How to Fix Instant Replay

Hindsight is 20/20 or whatever, but instant replay use across baseball, football, tennis, and basketball is far less clear.  All the professional sports I follow use replay in some capacity.  But the game of “challenges” and absurd evidentiary standards for a reversal are blunting the full and positive impact it could have on sports. Most sports impose an unnecessarily high bar to justify reversing the call on the field and initiate reviews.

  • NFL: “…clear and obvious visual evidence”
  • NCAAF: “The replay official may reverse a ruling if and only if the video evidence convinces him beyond all doubt that the ruling was incorrect.”
  • NCAAB: indisputable evidence that the call on the floor was incorrect.”
  • MLB: clear and convincing evidence to change the original call…definitively conclude”
  • NBA: “A call is overturned only if there is ‘clear and conclusive’ visual evidence for doing so.”

My problem with these standards is that we’re talking about a completion not a conviction.  Nobody is being sent to prison for this, so why we need a replay standard to satisfy Henry Fonda in 12 Angry Men is beyond me.  If it is 50.1% more likely the call should be reversed then the call should be reversed.  A preponderance of the evidence is sufficient based on a “de novo” review is straightforward and fair.  The call on the field need not carry any precedential weight.  The NCAAF rule book explicitly states that the “fundamental assumption” is that the call on the field is correct.  Uhhhh….why?  A live action play at full speed should not have any binding precedent for a replay review stitched together with slow motion high definition shots from multiple angles.

My aunt once dated an NCAAF official and he told me about how they got “dings” for missed calls.  They get graded and your grades influence who gets the high profile assignments including post season assignments.  That makes sense.  But I hope replay reversals are not a factor.  Replay reversals are a prophylactic for the profession and getting a call on the field shouldn’t count against the referee’s overall grade.  I’ve officiated soccer and remember being taught how “advantage” in soccer is a ref’s best friend because you can’t mess it up.  If the advantage materializes you let the play continue and give the attacking team its chance.  If it fizzles right away, you pull the play back to the original infraction.  Replay should be similar.  You tried to get it right on the field but it was a tough call. So lets use video to double check and ensure we get it right without penalizing officials on the field.  That also removes a sort of incentive for the independent replay official to side with the crew on the field.  That’s easier if there is no grading penalty for reversals on an officials report card.  And it’s easier to do with a preponderance standard.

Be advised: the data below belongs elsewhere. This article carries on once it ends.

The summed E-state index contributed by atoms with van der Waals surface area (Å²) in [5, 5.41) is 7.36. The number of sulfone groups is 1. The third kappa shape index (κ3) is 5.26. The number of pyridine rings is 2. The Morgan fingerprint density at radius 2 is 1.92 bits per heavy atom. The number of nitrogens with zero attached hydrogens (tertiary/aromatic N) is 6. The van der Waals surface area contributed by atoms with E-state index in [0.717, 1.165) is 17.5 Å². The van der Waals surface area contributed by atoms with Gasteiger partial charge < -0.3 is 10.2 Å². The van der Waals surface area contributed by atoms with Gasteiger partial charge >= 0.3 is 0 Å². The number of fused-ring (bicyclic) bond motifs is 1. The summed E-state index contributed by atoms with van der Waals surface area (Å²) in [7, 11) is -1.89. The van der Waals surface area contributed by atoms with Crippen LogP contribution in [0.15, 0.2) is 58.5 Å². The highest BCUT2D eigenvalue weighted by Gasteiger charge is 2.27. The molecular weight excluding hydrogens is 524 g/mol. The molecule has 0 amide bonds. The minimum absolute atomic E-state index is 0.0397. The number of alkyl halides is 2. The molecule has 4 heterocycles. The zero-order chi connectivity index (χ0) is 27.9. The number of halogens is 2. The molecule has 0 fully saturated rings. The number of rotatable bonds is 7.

In the NFL turnovers and scoring plays are automatically reviewed.  So officials should be encouraged to let plays play out knowing that in the case of turnovers or scoring plays a review is automatically triggered.  Blowing a play dead with any doubt is dumb because “worst case” you can always fix it in the automatic review.  Officials’ grades should be forgiving in this instance.  If it’s at all close, let the play continue.  Early in the Lions-Vikings game the officials let a play go that to my eyes live looked like an incompletion not a fumble.  But they smartly let the play continue and the Lions scooped up the ball.  A turnover is an automatic review and the call was correctly reversed to an incompletion (Sam Bradford’s arm was going forward making it an incomplete pass).  The officials here wisely let it play out knowing an automatic review could fix it if necessary and that’s exactly what happened.  Thus ends the last positive example of officiating I will ever scribe.  NCAAF has independent reviews but that didn’t stop officials from nearly costing Wisconsin the winning score in the all important Holiday Bowl matchup last season against USC.  QB/S/TE Tanner McEvoy sprinting to the endzone and the officials whistle the play dead saying McEvoy stepped out of bounds.  Replay showed nope.  It was sort of close (although it was pretty clear he was in bounds).  Why not let the play go knowing there is an automatic review (especially since he was all alone and clearly going to score) forthcoming.  Replay should be a safety net.